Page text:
Smoker is abandoning Haiti after 18 years of missionary work. He says he is heartbroken, and has come to wonder whether his efforts to bring a better life to Haiti's people have been in vain.

"It is hard, because they have so much potential, they have so much love," he said. "They have character. But then there is the bitterness, the hatred that is in them, it is in their hearts. That is what kills me. Sometime I think, 'Wow, is it even worth it [to be in Haiti]?'"

Standing in line behind Smoker is another missionary, Irma Carr, who says she fears a bloodbath in Haiti between President Aristide's backers and opponents, with millions of innocent people caught in the crossfire.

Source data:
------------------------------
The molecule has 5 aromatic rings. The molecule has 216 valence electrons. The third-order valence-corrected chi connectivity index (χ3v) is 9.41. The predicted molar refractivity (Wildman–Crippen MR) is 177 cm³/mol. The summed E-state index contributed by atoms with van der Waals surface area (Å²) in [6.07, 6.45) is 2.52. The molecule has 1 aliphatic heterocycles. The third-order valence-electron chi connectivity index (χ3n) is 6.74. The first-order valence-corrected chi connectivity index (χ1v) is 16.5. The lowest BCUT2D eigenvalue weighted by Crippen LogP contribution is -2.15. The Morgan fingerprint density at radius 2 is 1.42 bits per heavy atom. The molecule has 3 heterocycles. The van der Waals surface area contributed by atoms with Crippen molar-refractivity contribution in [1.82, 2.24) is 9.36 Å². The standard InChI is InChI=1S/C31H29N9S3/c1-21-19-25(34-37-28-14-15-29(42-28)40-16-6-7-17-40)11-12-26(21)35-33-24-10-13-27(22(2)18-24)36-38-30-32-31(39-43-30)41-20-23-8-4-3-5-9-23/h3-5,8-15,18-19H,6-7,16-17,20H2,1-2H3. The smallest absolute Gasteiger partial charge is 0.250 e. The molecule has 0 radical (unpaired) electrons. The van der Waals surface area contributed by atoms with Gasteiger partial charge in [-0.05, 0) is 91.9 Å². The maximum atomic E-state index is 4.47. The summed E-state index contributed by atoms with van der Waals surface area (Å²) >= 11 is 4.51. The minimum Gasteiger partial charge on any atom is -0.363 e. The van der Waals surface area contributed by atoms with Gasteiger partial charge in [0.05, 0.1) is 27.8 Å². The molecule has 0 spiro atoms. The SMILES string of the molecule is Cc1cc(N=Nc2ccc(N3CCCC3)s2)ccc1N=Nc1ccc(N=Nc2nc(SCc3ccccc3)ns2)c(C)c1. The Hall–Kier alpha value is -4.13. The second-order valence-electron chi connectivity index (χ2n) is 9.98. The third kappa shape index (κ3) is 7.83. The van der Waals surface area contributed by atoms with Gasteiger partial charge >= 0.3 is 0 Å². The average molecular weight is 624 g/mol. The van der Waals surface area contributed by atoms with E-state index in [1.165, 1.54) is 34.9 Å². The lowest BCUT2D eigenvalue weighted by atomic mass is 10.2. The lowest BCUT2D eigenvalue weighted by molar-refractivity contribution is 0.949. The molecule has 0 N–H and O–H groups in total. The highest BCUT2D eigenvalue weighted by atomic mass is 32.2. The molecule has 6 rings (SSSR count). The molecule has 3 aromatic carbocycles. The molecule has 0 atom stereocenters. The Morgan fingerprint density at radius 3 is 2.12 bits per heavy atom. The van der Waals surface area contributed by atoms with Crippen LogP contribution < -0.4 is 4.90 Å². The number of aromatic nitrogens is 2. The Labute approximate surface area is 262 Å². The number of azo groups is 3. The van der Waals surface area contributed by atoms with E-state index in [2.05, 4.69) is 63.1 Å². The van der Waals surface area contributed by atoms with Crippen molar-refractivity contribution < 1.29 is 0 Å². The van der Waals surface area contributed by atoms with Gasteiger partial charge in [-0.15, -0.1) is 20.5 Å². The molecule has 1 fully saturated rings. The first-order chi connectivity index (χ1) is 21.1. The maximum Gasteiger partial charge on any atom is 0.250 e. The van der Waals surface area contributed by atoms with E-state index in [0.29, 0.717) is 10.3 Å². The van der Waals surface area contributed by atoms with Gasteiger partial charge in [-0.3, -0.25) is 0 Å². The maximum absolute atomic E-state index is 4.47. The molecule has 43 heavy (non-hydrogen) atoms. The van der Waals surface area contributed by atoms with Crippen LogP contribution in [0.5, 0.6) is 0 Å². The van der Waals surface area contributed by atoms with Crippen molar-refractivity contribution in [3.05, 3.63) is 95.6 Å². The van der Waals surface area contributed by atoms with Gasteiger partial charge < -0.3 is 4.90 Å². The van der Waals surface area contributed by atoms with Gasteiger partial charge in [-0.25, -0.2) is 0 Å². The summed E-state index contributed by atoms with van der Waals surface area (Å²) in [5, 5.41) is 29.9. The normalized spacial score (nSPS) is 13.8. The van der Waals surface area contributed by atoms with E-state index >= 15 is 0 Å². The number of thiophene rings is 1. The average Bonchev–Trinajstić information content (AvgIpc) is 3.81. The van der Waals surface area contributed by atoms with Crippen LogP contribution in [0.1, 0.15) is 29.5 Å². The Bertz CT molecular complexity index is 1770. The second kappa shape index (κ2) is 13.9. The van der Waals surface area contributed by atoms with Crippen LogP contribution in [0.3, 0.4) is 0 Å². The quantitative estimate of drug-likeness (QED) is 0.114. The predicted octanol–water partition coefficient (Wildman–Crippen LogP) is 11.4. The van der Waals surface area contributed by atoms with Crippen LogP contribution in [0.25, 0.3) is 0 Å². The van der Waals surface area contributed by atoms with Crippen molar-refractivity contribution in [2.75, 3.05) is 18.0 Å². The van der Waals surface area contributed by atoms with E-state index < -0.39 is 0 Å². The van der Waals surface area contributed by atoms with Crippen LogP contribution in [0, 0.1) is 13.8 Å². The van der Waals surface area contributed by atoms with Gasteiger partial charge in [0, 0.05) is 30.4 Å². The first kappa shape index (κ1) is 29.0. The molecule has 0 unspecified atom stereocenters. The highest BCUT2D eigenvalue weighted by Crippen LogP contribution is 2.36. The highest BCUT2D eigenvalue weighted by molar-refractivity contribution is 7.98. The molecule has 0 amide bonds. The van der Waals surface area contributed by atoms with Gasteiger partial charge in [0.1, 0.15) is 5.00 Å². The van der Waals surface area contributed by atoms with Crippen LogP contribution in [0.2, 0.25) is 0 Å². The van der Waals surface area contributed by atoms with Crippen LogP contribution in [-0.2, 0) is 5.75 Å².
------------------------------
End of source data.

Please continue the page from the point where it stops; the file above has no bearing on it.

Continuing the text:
"I pray not, but there very well could be [a bloodbath]. Look at all the lives that have been taken already. I would not be surprised. That is why we are leaving. Our church is evacuating us," she said.

Those still in Port-au-Prince, Haitian and foreigner alike, face the prospect of the complete dissolution of public security and a situation that grows more tense and desperate by the hour.


 
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State Department report says
Most countries in hemisphere protect rights
Special to A.M. Costa Rica

WASHINGTON, D.C. — The majority of Western Hemisphere governments respected the human rights of their citizens in 2003, although problems persist in many of these nations as well as in other neighboring countries where the governments' human rights performances were poor, according to the U.S. State Department.

The State Department issued its annual Country Reports on Human Rights Practices Wednesday. Promoting respect for universal human rights is a central dimension of U.S. foreign policy, the State Department said.